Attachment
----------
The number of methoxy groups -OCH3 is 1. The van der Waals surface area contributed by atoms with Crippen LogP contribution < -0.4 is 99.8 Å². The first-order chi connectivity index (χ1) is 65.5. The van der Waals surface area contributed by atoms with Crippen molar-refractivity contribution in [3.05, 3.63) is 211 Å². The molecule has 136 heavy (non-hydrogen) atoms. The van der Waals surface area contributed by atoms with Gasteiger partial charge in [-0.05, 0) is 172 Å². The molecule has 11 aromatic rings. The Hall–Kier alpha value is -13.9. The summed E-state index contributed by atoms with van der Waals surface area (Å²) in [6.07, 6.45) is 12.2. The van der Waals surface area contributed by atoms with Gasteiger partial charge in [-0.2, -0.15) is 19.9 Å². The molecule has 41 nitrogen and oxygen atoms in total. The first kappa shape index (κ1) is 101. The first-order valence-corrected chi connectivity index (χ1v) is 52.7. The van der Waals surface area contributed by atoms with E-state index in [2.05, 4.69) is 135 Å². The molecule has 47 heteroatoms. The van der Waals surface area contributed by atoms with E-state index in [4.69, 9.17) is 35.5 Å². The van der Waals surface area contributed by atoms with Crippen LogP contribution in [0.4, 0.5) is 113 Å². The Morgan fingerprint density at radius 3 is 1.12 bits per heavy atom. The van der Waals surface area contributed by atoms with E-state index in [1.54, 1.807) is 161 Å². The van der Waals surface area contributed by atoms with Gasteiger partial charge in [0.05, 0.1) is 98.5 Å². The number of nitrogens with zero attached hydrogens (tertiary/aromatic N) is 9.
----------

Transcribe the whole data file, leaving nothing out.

The number of methoxy groups -OCH3 is 1. The van der Waals surface area contributed by atoms with Crippen LogP contribution < -0.4 is 99.8 Å². The first-order chi connectivity index (χ1) is 65.5. The van der Waals surface area contributed by atoms with Crippen molar-refractivity contribution in [3.05, 3.63) is 211 Å². The molecule has 136 heavy (non-hydrogen) atoms. The van der Waals surface area contributed by atoms with Gasteiger partial charge in [-0.05, 0) is 172 Å². The molecule has 11 aromatic rings. The Hall–Kier alpha value is -13.9. The summed E-state index contributed by atoms with van der Waals surface area (Å²) in [6.07, 6.45) is 12.2. The van der Waals surface area contributed by atoms with Gasteiger partial charge in [-0.2, -0.15) is 19.9 Å². The molecule has 41 nitrogen and oxygen atoms in total. The first kappa shape index (κ1) is 101. The first-order valence-corrected chi connectivity index (χ1v) is 52.7. The van der Waals surface area contributed by atoms with E-state index in [2.05, 4.69) is 135 Å². The molecule has 47 heteroatoms. The van der Waals surface area contributed by atoms with E-state index in [4.69, 9.17) is 35.5 Å². The van der Waals surface area contributed by atoms with Crippen LogP contribution in [0.4, 0.5) is 113 Å². The Morgan fingerprint density at radius 3 is 1.12 bits per heavy atom. The van der Waals surface area contributed by atoms with E-state index in [1.54, 1.807) is 161 Å². The van der Waals surface area contributed by atoms with Gasteiger partial charge in [0.05, 0.1) is 98.5 Å². The number of nitrogens with zero attached hydrogens (tertiary/aromatic N) is 9.